Look at the bigger picture

Still being too hard on yourself? Look at the bigger picture. “Respect your body’s history,” says Morgan. “It may have given birth, overcome an illness or injury or, more simply, been the vehicle that’s carried you through life so far – no easy task!” And remember: body image is a feeling; some days you’ll feel good about yourself, other days not so much. Above all else, avoid negative self-talk. Flush out the negative with appreciation and gratitude. Beauty and health come in a range of different shapes and sizes, and you lose a clear picture of the wonderful things that are there while you’re busy trying to be somebody else.

If you’re struggling with negative body image issues, talk about it to a GP, psychologist, counsellor or accredited practising dietitian.

Here it from our members!

“I know my body isn't perfect, but it has a history and I’m proud.” – Amber Randall, WW Member, who’s proud of her body for producing her beautiful son, after losing two previous pregnancies.

“I despise the amount of pressure that media and society put on body image. It’s unrealistic to assume that’s what women look like.” – Sam Adderton, WW Member, who joined WW 16 years ago and still lives by the healthy eating habits she learned while on the program.

“I love my body now. I know it is the way it is because of all the hard work I’ve put into it, and the battlescars are from the hell I’ve been through and survived.” – Fleur Muller, WW Member, who was diagnosed with (and survived) terminal lung cancer and whose body is now graced with two scars that run down her rib cage and across her back as a memory of her fight.

Latest body image statistics

The latest body image statistics not only make for interesting reading, they’re an opportunity to work on building your own self-love. Here’s how to make the numbers work in your favour.*

80 per cent of women report receiving more compliments about the way they look than any of their achievements or accomplishments in key areas of their lives. There’s nothing wrong with celebrating your favourite physical feature, but not only are compliments of every kind great for building body image and self-esteem, focusing on what you and your body are capable of can be more empowering than concentrating on how it looks.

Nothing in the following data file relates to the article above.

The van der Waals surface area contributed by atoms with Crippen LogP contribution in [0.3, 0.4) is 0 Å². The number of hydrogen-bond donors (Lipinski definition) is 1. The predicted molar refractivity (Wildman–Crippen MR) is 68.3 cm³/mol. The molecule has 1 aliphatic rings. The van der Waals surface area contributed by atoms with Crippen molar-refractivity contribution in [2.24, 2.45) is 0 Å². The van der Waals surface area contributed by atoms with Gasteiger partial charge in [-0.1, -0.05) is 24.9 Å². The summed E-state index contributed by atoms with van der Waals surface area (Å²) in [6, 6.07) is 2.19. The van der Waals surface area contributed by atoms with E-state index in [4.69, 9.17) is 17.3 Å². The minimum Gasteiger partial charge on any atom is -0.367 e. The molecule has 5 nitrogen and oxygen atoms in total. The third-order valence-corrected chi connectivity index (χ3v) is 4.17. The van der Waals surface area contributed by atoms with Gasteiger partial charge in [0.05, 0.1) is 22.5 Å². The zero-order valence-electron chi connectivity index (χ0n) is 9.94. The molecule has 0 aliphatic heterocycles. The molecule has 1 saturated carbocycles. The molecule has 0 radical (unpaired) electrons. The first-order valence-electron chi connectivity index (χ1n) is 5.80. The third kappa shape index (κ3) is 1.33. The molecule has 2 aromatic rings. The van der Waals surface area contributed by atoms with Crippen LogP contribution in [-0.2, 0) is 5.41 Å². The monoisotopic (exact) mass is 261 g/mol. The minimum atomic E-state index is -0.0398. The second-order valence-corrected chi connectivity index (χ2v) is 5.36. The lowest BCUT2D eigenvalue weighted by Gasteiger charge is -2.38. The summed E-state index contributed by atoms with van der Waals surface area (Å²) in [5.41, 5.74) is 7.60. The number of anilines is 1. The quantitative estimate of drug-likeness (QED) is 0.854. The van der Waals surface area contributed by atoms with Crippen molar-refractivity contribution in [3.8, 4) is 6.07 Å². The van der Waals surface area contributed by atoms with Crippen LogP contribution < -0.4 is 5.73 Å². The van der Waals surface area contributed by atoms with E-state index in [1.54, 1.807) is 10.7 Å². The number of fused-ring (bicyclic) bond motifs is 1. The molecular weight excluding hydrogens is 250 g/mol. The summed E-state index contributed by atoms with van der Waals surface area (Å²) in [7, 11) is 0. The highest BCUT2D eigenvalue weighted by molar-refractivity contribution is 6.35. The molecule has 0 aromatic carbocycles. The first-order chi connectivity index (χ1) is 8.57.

46 per cent of Australian women feel worse about themselves when they look at beautiful women in magazines. So here’s the deal – you have to stop comparing yourself. As the stat suggests, if playing the comparison game leaves you feeling disgruntled or lacking in any way, it seriously zaps self-esteem and motivation. And don’t forget: not only are model’s bodies unattainable, photographs can be manipulated to look (much!) more ‘perfect’ than reality.

70 per cent of women report feeling more confident or positive when they invest time in caring for themselves. You know what to do! Move yourself up your ‘to-do’ list, and dedicate more time to the things that make you happy.

67 per cent of Australian women believe social media creates more pressure for people to look a certain way. If that’s you, the trick is finding an online community that ‘gets you’ – like WW Connect! It’s WW’s supportive, Member-only digital community, and if you haven’t jumped in yet, try it! Research proves that people who make more connections in online weight-loss communities can be more successful at seeing the scales shift.

*Stats from the 2016 Dove Global Beauty and Confidence Report